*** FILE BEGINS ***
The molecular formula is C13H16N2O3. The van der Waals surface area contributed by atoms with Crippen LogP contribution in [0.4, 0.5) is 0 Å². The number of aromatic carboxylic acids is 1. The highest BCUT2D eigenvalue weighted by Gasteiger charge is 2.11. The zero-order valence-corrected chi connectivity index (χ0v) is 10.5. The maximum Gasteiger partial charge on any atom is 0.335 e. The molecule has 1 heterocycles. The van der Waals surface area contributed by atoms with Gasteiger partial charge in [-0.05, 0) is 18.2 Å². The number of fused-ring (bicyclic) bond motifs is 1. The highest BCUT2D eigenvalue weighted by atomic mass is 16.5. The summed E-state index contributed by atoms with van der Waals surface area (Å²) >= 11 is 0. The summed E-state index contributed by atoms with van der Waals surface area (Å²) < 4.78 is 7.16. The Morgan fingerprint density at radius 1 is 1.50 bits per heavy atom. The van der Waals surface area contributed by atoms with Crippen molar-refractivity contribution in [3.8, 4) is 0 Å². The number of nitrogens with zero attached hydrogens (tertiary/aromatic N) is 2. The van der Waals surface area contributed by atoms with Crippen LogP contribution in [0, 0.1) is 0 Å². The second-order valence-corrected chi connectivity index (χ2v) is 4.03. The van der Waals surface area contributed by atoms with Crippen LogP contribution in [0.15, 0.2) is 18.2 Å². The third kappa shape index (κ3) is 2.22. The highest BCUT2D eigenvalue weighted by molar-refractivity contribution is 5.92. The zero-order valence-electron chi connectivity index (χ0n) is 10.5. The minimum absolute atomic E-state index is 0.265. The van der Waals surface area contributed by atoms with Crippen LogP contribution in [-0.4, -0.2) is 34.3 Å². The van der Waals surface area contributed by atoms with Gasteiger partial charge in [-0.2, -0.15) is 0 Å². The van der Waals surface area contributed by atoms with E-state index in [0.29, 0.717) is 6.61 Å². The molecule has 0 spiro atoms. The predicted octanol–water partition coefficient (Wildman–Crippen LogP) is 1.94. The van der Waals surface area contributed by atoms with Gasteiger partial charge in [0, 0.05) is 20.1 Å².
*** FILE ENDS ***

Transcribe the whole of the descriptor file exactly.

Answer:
The molecular formula is C13H16N2O3. The van der Waals surface area contributed by atoms with Crippen LogP contribution in [0.4, 0.5) is 0 Å². The number of aromatic carboxylic acids is 1. The highest BCUT2D eigenvalue weighted by Gasteiger charge is 2.11. The zero-order valence-corrected chi connectivity index (χ0v) is 10.5. The maximum Gasteiger partial charge on any atom is 0.335 e. The molecule has 1 heterocycles. The van der Waals surface area contributed by atoms with Gasteiger partial charge in [-0.05, 0) is 18.2 Å². The number of fused-ring (bicyclic) bond motifs is 1. The highest BCUT2D eigenvalue weighted by atomic mass is 16.5. The summed E-state index contributed by atoms with van der Waals surface area (Å²) >= 11 is 0. The summed E-state index contributed by atoms with van der Waals surface area (Å²) < 4.78 is 7.16. The Morgan fingerprint density at radius 1 is 1.50 bits per heavy atom. The van der Waals surface area contributed by atoms with Crippen molar-refractivity contribution in [3.8, 4) is 0 Å². The number of nitrogens with zero attached hydrogens (tertiary/aromatic N) is 2. The van der Waals surface area contributed by atoms with Crippen LogP contribution in [0, 0.1) is 0 Å². The second-order valence-corrected chi connectivity index (χ2v) is 4.03. The van der Waals surface area contributed by atoms with Crippen LogP contribution in [0.15, 0.2) is 18.2 Å². The third kappa shape index (κ3) is 2.22. The highest BCUT2D eigenvalue weighted by molar-refractivity contribution is 5.92. The zero-order valence-electron chi connectivity index (χ0n) is 10.5. The minimum absolute atomic E-state index is 0.265. The van der Waals surface area contributed by atoms with Crippen LogP contribution in [-0.4, -0.2) is 34.3 Å². The van der Waals surface area contributed by atoms with Gasteiger partial charge in [-0.2, -0.15) is 0 Å². The van der Waals surface area contributed by atoms with E-state index in [0.29, 0.717) is 6.61 Å². The molecule has 0 spiro atoms. The predicted octanol–water partition coefficient (Wildman–Crippen LogP) is 1.94. The van der Waals surface area contributed by atoms with Gasteiger partial charge in [0, 0.05) is 20.1 Å².